The B. C. government arrived at the Northern Gateway pipeline hearings in Edmonton with its environment minister, its former attorney general and a binderful of questions, only to get shut down for being out of bounds.
Elisabeth Graff, the lawyer for the province, was stopped moments into her cross-examination Thursday of pipeline builder Enbridge.
Graff was asking Northern Gateway president John Carruthers about the insurance for oil spill disasters when panel chairwoman Sheila Leggett intervened.
Leggett reminded Graff the Edmonton hearings are to focus on the economic impacts of the project and that disaster preparedness is being dealt with at upcoming hearings in B.C.
Graff said there had been consultation with Enbridge on the topics to be covered and that any overlap with other hearings would be minimal.
Not good enough, Leggett said.
"We have, as the panel, taken great pains to set these issues up in a way that we believed would be logical and would be in a manner so that we wouldn't have any overlap," Leggett said.
"That's an important piece for us as far as having an efficient and effective process."
The exchange happened late Thursday afternoon.
By then, B.C. Environment Minister Terry Lake and former attorney general Geoff Plant had left the hearings to catch a flight home.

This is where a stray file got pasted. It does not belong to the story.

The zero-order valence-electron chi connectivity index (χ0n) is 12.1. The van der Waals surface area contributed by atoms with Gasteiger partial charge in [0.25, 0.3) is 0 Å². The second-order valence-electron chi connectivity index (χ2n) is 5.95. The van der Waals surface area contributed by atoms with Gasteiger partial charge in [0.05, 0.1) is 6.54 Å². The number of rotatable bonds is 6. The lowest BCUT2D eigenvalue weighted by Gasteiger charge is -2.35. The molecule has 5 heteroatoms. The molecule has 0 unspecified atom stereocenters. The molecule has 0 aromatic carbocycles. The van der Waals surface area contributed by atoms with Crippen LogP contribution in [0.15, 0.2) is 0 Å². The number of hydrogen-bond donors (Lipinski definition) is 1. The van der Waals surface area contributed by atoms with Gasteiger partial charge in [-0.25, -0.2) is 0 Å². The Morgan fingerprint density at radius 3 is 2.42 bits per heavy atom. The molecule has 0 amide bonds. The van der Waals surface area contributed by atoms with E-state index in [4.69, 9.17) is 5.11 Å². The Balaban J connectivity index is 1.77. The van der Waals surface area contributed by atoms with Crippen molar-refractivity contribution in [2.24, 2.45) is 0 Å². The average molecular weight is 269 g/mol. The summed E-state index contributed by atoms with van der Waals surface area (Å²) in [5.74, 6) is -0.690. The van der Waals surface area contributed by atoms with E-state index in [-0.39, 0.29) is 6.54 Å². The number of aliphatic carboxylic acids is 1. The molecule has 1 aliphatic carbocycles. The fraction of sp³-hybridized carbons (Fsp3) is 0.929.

Graff is expected to resume today with questions on the corporate structure of the project.
Earlier Thursday, at a news conference at the Vancouver Airport, Premier Christy Clark announced Plant had been hired to oversee the questions the province will ask Carruthers and six Enbridge economists at the hearings in Alberta and the upcoming ones starting next month in B.C.
"He's going to be making sure that we get the answers to the questions that we need," said Clark.
"[He] is one of the finest legal minds in our country.
He understands the environment; he understands the government; he understands politics and our coastline. And the protection of our land base here in British Columbia is deeply important to Geoff."
Enbridge is seeking federal approval to build a $6-billion pipeline to ship oilsands crude from the Edmonton area to Kitimat on the B.C. coast, where it would then be shipped to markets in Asia.
In Edmonton, Lake told reporters he came in person to send a message that if there's a catastrophe, British Columbia residents will not be left holding the bag.
"Our questions will focus around liability insurance coverage, corporate structure and ensuring British Columbians wouldn't be left holding any kind of bill if in fact there was an adverse event," Lake said.
Plant said the corporate structure is of particular interest, given that Calgary-based Enbridge has created a separate entity to deal with the pipeline.
"I'm not worried that they're creating a shell [entity], but I don't want them to create a shell, and the people of British Columbia don't want to face the prospect of someone building a pipeline that isn't in a position where they can be held directly accountable for some harm caused."
Leggett's panel has been holding hearings in B.C. and Alberta throughout the year. Critics, including environmentalists and some First Nations, say that given the line will cross wilderness area and almost a thousand waterways, the risk is too high at any price.
The joint panel must submit its final report to the federal government by the end of 2013.
> National Energy Board examines pipeline safety, C4